Treasury loses £2.4bn of fuel duty due to lockdown

Revenue from tax on diesel sales were worst-affected, falling 49 per cent year-on-year in April and May

The Treasury lost £2.4 billion worth of fuel duty revenue in two months as a result of the coronavirus lockdown.

Fuel duty was down from £1.5 billion in April 2019, to £815 million in April 2020, and down from £1.4 billion in May 2019, to £695 million in May 2020, as drivers stayed at home in accordance with lockdown rules.

The biggest loss in revenue was from diesel sales, which saw a 49 per cent drop from £2.9 billion in April and May 2019, to £1.5 billion in the same period this year, according to HM Revenue and Customs figures analysed by the RAC. Meanwhile, revenue from fuel duty on petrol fell from £1.6 billion, to £634 million over the same period of time.

The total of £2.1 billion fuel duty taken in April and May 2020 was so low, it was similar to the monthly figure just for May 2015, which HMRC records show was £2.4 billion.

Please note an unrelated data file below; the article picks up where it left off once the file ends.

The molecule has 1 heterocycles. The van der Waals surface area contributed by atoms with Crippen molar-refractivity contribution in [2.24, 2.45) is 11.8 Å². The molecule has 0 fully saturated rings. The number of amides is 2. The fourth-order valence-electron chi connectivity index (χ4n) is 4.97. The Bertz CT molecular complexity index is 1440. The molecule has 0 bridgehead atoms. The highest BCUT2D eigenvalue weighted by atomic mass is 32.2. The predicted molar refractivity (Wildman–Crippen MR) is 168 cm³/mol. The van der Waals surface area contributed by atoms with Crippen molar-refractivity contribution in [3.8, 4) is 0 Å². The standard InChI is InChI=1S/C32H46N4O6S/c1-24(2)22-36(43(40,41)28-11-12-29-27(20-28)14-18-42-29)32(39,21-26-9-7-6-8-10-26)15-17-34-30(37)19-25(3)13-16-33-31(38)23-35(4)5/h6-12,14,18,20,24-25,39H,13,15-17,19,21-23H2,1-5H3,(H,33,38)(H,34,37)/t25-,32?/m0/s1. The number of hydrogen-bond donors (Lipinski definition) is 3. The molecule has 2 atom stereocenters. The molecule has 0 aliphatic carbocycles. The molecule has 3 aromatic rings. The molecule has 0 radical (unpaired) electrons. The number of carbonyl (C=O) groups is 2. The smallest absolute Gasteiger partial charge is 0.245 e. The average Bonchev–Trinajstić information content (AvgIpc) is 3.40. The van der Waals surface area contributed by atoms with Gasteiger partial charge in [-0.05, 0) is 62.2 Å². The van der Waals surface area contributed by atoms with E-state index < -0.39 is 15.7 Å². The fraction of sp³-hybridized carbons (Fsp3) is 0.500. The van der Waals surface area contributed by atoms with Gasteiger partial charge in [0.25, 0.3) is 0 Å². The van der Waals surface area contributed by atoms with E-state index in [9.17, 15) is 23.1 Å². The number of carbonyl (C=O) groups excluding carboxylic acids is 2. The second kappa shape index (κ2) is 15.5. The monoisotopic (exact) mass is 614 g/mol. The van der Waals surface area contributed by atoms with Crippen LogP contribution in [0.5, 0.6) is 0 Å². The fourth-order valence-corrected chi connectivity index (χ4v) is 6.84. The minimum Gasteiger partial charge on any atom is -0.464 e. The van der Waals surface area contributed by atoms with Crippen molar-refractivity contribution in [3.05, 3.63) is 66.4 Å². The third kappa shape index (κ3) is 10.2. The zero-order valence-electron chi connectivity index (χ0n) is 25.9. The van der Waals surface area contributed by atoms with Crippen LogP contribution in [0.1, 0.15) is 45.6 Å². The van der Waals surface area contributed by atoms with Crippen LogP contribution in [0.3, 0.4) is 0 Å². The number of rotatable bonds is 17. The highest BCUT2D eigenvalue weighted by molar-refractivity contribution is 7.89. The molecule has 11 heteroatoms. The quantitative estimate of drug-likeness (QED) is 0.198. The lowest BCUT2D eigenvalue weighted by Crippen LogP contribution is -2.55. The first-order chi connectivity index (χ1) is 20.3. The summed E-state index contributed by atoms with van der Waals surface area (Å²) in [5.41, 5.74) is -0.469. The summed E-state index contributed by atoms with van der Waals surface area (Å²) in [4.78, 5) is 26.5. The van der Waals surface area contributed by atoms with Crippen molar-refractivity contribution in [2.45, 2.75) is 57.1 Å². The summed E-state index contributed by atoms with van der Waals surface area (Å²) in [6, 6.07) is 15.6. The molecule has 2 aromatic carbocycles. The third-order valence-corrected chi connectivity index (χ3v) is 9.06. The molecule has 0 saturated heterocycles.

The RAC also reports that just 50 per cent of the cars covered by its telematics insurance policies were on the road during April and May 2020, which was the height of the UK’s coronavirus lockdown.

Nicholas Lyes, head of roads policy at the RAC, said: “The financial impact of coronavirus on the Government has clearly been immense. The lost revenue on fuel duty is a further blow to the public finances and, while motor traffic volumes have recovered during the summer, they are still between 10 to 15 per cent below pre-lockdown levels.

“The temptation for the Chancellor might be to recoup some of the losses by increasing fuel duty, but with the country staring down the barrel of one of the sharpest recessions on record, such a move would risk choking any economic recovery at a time when drivers and businesses are most struggling.

“This perhaps gives the Government a glimpse into the future of when fuel duty revenues start to decline more sharply with the rise of electric and other alternatively fuelled vehicles. Treasury officials might want to start thinking about how the Government approaches such a scenario considering fuel duty normally generates around £27bn a year.”

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